A preliminary step towards the implementation of the framework for national responsibility is raising national awareness of the problem of internaldisplacement. Before any government can prevent adverse effects thereof, theState must first recognize internal displacement as a national dilemma. To be ableto ascertain its extent, accurate data and information must be gathered, classifiedand analyzed closely. Each model of internal displacement is very specific for every country. Hence, a very detailed study is in order, for effective formulationof policies regarding internal displacement.When the problem of internal displacement had been sorted out, a nationalawareness program or campaign must be launched. The national government musttake the lead in this endeavor, coordinating closely with human rights institutions,international organizations and non-governmental organizations. In this process,training of accountable officials in government, law enforcement officers, policeand military alike, is vital in awareness raising. Training workshops on theGuiding Principles on Internal Displacement for these officials must be conductedas they will be the people who will directly implement these guidelines on theground, during internal displacement.The true manifestation of a government’s commitment to solve the problem of internal displacement is the enactment or establishment of a nationallegal framework recognizing the rights of IDPs. In most countries, such asUganda, Angola, Burundi, Colombia, Georgia and Peru, this national legalframework meant an adoption of the UN Guiding Principles on InternalDisplacement into domestic legislation. The national legal framework must becoupled with a national plan of action where national and local governmentinstitutions must be designated with their corresponding responsibilities. Propecoordination and monitoring among these institutions is likewise very importantin the implementation of this action plan, as more often than not, a multi-sectoralapproach is required to address the problem of internal displacement due to its far reaching repercussions. The active involvement of civil society and the IDPsthemselves shall produce a most effective plan of action.As a campaign to fight internal displacement is a wholistic effort, not onlyfrom the government but also from those directly affected, IDPs play a crucialrole in this framework. Extensive and regular consultations are non-negotiable inthe development of policies herein. Special concerns of internally displacedindigenous peoples, women and children must also be addressed, due to their unique situations.Among the role players in an intensified campaign in the battle againstdisplacement, an institutional focal point for IDPs is most important. It isimmaterial whether this focal point is to be newly established or it is an existingagency that will be designated additional functions. The focal point shall be thecentral agency that will coordinate all efforts for IDP protection, as well as handle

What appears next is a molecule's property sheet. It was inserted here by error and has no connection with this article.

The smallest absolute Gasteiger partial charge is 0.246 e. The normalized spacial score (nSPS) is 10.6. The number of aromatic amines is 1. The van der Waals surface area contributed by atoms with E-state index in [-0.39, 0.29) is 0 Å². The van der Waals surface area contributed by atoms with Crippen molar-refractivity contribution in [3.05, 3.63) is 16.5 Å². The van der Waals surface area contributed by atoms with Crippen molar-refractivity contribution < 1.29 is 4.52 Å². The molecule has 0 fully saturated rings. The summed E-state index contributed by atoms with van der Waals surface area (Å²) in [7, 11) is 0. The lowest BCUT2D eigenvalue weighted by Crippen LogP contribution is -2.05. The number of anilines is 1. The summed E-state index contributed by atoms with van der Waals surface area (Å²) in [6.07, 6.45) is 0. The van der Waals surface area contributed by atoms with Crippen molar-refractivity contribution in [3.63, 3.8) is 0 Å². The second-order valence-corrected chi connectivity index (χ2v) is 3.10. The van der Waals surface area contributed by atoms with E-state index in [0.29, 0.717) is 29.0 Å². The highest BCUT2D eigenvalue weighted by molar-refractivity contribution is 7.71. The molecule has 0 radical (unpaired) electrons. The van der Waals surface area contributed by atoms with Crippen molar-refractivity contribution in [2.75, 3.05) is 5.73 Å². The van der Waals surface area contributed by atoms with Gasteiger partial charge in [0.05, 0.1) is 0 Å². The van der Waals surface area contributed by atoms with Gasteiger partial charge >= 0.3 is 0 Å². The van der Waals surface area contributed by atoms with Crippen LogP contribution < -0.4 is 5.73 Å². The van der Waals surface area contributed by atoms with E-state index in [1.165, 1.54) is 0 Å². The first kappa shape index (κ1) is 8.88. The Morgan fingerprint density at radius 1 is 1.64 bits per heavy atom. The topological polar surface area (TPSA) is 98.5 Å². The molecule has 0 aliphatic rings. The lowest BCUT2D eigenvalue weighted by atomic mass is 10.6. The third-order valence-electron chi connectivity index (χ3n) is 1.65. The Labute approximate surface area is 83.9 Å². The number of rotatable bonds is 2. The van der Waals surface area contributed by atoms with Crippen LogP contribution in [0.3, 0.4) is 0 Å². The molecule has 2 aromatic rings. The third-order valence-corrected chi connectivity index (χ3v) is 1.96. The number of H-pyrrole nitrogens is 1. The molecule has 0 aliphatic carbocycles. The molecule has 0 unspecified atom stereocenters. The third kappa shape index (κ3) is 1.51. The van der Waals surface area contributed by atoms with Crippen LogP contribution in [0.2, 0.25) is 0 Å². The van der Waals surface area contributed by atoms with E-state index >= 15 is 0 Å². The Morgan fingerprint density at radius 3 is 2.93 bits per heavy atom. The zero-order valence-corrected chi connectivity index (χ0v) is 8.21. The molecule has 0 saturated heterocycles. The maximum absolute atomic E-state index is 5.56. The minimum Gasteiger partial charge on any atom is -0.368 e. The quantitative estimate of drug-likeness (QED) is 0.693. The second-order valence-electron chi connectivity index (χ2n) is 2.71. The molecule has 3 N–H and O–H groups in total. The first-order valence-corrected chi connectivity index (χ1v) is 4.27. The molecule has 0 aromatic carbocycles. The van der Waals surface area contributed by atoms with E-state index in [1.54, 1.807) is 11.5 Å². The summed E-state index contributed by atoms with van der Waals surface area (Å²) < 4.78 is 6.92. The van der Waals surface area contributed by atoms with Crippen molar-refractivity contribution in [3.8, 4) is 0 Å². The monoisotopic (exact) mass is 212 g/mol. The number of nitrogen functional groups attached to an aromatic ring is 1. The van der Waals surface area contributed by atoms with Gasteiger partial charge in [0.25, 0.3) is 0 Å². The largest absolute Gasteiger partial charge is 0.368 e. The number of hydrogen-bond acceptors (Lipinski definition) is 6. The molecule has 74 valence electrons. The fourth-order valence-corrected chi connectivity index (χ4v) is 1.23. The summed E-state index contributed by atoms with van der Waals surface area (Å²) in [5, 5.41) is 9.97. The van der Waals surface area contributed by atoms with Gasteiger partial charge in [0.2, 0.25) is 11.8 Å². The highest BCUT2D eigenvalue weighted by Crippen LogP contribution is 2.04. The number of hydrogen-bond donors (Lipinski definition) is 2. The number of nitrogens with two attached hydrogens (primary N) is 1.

the resources allocated to address situations of internal displacement. Another duty of the focal point is to manage the influx of any foreign assistance that shall be extended by regional and international organizations. This is very importantsince most countries most affected by internal displacement are financially andlogistically unable to sustain operations to manage the effects of internaldisplacement.Another aspect of national responsibility with respect to internaldisplacement is the strengthening of human rights institutions. The creation of human rights friendly environment is anchored on a strong national human rightsinstitution. It shall be able to investigate and act on violations of human rights, ingeneral, and those committed against internally displaced persons. It must be ableto advise the government on the improvement of existing laws and thedevelopment of future legislations and policies on human rights protection andmore specifically, welfare of internally displaced persons.Finally, governments must likewise support durable solutions for IDPs.Mechanisms to ensure the safe return or relocation of these IDPs to their places of residence and livelihood must be put in place. IDPs, upon their permanentresettlement, should be eased back into society, by making employment andeducation opportunities available to them. They must also be protected fromdiscrimination as a result of their displacement. Ultimately, the government must be able to prevent causes that lead to internal displacement.II.II.History of Legislative Initiatives Towards the Protection of the Rights of Internally Displaced PersonsIn the Philippines, several legislative resolutions have been adopted since2003, advocating the adoption of the United Nations Guiding Principles onInternal Displacement. This was initiated by the Resolution No. 2003-01, adopted by the Presidential Human Rights Committee Department of Justice Manila,entitled “Urging Strict Observance of the UN Guiding Principles on InternalDisplacement and Exhorting Congress to Pass a Law for the Protection of theInternally Displaced.”During the Twelfth Congress, Senate Resolution No. 289 was adopted,entitled “A Resolution Urging the Philippine Government to Adopt in Full the UNGuiding Principles on Internal Displacement as a Concrete Step in the Promotionand Protection of Human Rights in the Country.”A similar resolution was adopted
in toto
, in the House of Representatives,House Resolution No. 449.III.III.Proposed Legislation on Internal Displacement: Salient Features